Rev. Dr. Donna Giver-Johnston
July 30, 2017
How are you? How are you doing? (go around and shake hands and ask)
How are you doing? The standard answer to that question is fine. That’s what people expect. Even when we are not feeling fine, we still say “fine, I’m good,” right? That’s what people expect to hear. One day, I was not feeling fine and after a few times answering the question, “fine,” I decided to tell the truth. The next time someone asked me, “how are you doing?” I said, “well, not so well, my son was up all night sick, I am tired. I am weary.” They said, “That’s great. See you later.”
Other times, I have watched people I know respond “fine” when I can see they are anything but. And so I ask, “how are you, really?” They look at me, carefully, considering what to say, and then the truth comes out: “Actually, I am not doing well… I am feeling very anxious… The doctors found something… My son is battling addiction and losing… I feel lost… I am struggling with my faith.” The truth comes out.
This is the Summer of Psalms—a book where we can find truth. Today’s Psalm 30 is of Thanksgiving.
If I were to ask the writer of this Psalm—how are you?
He would have said with “fine,” so fine, in fact, he starts the Psalm with: “I will extol you, O Lord!”
But, then it changes. It’s as if someone said, “how are you doing, really?”
Then the truth comes out: we read words like: Cried, help, the Pit, anger, weeping, you hid your face, O Lord, I was dismayed. The Psalmist tells the truth: He has been in a dark place, a place of sin and suffering, a place of doubt and despair, a place where answers don’t come easy and the way is not clear.
A place where he cried out to God for help. And God answered his plea.
In response, he says: “I will extol you, O Lord, for you have drawn me up.
O Lord, I cried to you for help and you have healed me, you brought up my soul from the grave.”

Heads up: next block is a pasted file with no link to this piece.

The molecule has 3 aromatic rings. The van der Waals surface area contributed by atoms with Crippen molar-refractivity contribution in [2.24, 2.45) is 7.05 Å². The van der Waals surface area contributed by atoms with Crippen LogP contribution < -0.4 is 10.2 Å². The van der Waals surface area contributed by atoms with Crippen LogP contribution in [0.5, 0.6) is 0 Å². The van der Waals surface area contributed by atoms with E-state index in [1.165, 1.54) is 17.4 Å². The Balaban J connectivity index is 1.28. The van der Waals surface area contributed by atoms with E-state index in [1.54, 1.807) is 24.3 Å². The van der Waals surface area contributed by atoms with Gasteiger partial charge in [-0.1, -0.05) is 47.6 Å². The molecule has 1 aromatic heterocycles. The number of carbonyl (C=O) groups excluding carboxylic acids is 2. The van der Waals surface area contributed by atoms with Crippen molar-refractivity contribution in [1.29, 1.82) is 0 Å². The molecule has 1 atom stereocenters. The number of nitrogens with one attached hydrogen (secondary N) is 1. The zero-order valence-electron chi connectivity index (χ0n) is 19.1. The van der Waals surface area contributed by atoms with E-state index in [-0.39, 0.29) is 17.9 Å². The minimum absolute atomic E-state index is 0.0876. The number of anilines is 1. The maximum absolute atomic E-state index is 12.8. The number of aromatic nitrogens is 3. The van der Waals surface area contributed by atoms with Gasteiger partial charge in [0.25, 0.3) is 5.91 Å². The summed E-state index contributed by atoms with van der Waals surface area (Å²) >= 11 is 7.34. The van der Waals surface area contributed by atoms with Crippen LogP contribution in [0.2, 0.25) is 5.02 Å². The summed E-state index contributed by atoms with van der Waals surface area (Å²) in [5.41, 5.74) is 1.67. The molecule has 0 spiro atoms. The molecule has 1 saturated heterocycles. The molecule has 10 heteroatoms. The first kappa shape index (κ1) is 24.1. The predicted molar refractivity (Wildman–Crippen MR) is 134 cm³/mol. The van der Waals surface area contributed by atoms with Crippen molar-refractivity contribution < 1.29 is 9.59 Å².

The next verse is: “Sing praises to the Lord, and give thanks to his holy name.”
The Praise comes, yes, but only after the psalmist has hit bottom,
after he has alone cried out in despair, after he has soaked a few pillows with tears.
The singing of praises comes after a time of trouble.
Thanksgiving comes from the depths of realizing it could have gone either way.
Sound familiar? We all know of people who have had a hard time—including ourselves.
A time when we were not sure we would make it through. It could have gone either way.
Some people make it through—they come out of the dark valley on the other side full of faith.
Others don’t. Some lose their way and leave the church and give up on believing in anything.
What makes the difference?
We find the answer in verse 5. Right after the Psalmist gives thanks to God, he tells us how:
“For God’s anger lasts only a moment, but his favor is for a lifetime.
Weeping may linger for the night, but joy comes with the morning.”
God’s anger lasts only for a moment—Like a parent, God likely has moments when he or she is angry with us, disappointed when we hurt others by our actions. We are angry with ourselves when we make the same mistake we swore we would never do again. But, God does not stay angry for long. Just long enough for us to learn valuable lessons. God’s anger lasts only for a moment, but God’s favor is for a lifetime. God’s love is eternal and never runs out; God’s grace is abundant never quits.
The key to understanding the secret of faith is found in one little word “But”.